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  11. #31
    Jurand of Cracow's Avatar History and gameplay!
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    Default Re: Celtic Linothorax

    The trade routes in the Hallstatt period.

  12. #32

    Default Re: Celtic Linothorax

    Trading is different than having a technology, and in the case of the celtic linothorax there is nothing (that I know of) to indicate that it was a technology spread to them.
    All well and good but it's not like you're providing sources or citations to support that belief or opinion. Whatever way the cookie crumbles there's evidence for organic cuirasses among the Celts(which answers your initial question); their absence in EB1 is mainly a result of the many inaccuracies associated with the former Celtic FC to the mod. Again, such armor types are regularly depicted in historical textbooks written by scholars as well(which also partially answers your question about "how did you decide on the patterns and colors?"). As Genava already stated, most historians believe these armors to be either an example of a linothorax or of a leather cuirass, and the linothorax was not necessarily imported to the Celts. I think that you are being too stringent with your usage of the term "linothorax", by suggesting that merely because it doesn't resemble the greek depictions of a linothorax that it isn't a linothorax.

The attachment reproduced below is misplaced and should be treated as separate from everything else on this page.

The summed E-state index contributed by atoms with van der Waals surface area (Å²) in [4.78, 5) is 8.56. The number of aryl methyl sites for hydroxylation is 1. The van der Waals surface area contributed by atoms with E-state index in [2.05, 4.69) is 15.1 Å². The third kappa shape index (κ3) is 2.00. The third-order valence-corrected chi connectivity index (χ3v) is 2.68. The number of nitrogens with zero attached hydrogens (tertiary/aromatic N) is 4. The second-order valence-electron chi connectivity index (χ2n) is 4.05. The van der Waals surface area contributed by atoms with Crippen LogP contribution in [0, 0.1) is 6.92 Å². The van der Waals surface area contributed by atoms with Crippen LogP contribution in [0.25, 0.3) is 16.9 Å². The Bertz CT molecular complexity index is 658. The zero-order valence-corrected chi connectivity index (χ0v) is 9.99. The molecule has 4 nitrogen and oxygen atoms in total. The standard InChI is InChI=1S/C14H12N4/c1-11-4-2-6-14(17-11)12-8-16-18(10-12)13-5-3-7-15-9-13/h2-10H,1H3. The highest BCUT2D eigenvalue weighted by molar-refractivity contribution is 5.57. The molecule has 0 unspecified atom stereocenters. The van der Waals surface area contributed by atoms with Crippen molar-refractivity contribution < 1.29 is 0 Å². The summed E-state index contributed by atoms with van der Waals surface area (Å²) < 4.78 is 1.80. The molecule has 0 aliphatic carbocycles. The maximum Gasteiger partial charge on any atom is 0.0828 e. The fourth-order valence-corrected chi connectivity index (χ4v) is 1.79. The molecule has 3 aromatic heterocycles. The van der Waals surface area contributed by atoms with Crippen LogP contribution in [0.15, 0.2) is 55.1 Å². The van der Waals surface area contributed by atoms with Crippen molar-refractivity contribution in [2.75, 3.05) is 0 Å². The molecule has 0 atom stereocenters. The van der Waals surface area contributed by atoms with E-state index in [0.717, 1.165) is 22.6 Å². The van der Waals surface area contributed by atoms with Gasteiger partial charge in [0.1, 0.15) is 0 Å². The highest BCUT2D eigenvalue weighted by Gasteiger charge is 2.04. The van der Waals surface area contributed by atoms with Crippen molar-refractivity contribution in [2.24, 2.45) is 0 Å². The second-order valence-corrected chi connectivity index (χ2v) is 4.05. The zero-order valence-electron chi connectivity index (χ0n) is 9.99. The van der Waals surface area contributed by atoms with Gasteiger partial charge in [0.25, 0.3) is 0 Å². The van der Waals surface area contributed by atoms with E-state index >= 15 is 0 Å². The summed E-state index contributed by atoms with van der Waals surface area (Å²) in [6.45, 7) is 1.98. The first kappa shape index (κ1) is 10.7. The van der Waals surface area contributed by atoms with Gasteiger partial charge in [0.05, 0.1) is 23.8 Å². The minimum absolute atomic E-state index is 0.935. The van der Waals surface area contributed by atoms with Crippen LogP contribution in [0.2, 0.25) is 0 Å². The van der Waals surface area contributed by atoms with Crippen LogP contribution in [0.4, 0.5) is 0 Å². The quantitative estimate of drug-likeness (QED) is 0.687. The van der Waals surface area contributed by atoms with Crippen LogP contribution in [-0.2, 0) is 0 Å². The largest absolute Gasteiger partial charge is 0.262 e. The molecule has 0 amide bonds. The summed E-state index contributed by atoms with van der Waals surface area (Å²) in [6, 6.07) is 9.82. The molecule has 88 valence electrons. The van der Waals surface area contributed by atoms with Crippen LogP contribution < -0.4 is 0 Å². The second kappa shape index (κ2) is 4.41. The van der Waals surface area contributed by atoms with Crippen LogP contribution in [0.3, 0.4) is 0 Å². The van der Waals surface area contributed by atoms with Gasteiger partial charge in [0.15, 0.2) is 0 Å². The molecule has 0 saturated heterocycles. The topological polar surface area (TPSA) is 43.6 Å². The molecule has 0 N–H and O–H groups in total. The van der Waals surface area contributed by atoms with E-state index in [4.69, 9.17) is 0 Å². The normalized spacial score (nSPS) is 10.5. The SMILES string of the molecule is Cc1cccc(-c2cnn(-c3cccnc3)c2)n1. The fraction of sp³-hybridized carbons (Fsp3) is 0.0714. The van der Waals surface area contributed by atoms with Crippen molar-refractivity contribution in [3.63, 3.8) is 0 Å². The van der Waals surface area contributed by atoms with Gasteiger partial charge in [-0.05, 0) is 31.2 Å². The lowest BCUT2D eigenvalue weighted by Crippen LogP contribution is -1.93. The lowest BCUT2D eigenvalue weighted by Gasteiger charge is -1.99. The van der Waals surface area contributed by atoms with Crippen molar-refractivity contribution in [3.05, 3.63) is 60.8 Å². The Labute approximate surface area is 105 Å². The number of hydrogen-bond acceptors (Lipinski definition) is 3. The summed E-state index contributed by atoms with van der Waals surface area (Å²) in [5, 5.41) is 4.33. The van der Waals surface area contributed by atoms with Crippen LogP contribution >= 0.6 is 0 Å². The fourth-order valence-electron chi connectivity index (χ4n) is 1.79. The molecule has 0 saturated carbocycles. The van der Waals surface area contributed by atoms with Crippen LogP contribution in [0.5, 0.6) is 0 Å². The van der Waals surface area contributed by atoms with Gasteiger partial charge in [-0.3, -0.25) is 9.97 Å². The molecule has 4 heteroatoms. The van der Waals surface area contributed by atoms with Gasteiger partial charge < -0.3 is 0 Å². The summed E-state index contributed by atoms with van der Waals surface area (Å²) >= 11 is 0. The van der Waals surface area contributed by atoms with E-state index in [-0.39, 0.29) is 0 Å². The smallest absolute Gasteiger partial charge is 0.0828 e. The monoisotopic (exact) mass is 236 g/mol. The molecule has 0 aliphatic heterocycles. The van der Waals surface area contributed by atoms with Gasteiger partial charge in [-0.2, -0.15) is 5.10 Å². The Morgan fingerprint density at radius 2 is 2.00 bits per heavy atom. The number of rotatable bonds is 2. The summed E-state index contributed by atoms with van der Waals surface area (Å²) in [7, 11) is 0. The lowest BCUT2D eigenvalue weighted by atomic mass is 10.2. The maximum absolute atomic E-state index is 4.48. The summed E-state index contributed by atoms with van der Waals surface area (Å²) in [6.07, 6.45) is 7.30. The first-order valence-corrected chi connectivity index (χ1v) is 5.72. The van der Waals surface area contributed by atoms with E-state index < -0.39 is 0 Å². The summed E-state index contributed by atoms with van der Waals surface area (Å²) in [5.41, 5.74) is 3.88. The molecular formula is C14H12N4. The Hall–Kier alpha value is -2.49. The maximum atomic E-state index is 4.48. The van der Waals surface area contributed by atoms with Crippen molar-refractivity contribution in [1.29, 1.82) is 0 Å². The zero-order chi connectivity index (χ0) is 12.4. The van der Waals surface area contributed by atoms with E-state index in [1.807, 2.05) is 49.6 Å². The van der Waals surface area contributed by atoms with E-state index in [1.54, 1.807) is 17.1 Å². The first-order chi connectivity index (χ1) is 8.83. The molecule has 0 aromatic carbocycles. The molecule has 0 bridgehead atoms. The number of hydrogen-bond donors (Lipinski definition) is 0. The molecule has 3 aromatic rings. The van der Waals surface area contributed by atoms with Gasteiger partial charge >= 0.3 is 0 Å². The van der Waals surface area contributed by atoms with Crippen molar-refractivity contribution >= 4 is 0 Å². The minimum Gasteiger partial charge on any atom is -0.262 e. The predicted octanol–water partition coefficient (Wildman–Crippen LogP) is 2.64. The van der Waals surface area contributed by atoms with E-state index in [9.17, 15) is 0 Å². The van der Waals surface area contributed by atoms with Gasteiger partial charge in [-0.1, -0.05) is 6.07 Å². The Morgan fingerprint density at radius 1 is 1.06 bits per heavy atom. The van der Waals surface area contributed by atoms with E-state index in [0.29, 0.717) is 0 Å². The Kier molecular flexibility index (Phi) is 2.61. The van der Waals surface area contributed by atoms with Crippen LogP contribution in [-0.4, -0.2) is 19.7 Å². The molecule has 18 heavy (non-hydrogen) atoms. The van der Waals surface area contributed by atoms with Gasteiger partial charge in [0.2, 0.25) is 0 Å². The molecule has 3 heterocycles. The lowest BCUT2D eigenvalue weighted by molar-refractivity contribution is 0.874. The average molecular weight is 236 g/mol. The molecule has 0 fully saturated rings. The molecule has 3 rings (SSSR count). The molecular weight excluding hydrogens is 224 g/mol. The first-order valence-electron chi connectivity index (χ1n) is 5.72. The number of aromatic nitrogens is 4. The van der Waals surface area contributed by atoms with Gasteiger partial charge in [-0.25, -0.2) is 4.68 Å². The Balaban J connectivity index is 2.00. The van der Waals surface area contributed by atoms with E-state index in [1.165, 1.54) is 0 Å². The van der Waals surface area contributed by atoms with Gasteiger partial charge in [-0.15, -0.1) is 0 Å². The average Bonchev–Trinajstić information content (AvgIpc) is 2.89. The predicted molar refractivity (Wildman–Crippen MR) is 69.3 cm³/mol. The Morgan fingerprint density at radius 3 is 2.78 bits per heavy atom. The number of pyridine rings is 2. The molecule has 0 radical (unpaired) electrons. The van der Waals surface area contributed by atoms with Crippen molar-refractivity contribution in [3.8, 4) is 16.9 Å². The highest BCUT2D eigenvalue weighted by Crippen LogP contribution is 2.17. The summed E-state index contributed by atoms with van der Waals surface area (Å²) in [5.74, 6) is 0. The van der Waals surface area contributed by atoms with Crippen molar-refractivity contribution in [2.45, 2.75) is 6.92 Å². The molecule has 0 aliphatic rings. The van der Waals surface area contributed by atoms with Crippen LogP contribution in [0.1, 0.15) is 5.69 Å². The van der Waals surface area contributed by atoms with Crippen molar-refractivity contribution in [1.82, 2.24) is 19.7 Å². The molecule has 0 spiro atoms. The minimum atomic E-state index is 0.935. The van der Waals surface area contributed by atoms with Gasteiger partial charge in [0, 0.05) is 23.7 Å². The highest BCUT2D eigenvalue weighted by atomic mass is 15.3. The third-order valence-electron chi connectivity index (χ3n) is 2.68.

Last edited by Genghis Skahn; March 07, 2019 at 09:18 AM.

  13. #33

    Default Re: Celtic Linothorax

    Quote Originally Posted by QuintusSertorius View Post
    I'm doing no such thing. Glauberg isn't the sole source, and the southern coast was merely the exchange point between Greek/Italic/Carthaginian and Celtic worlds. Goods and people travelled back and forth using the waterways and other trade routes, those places were linked.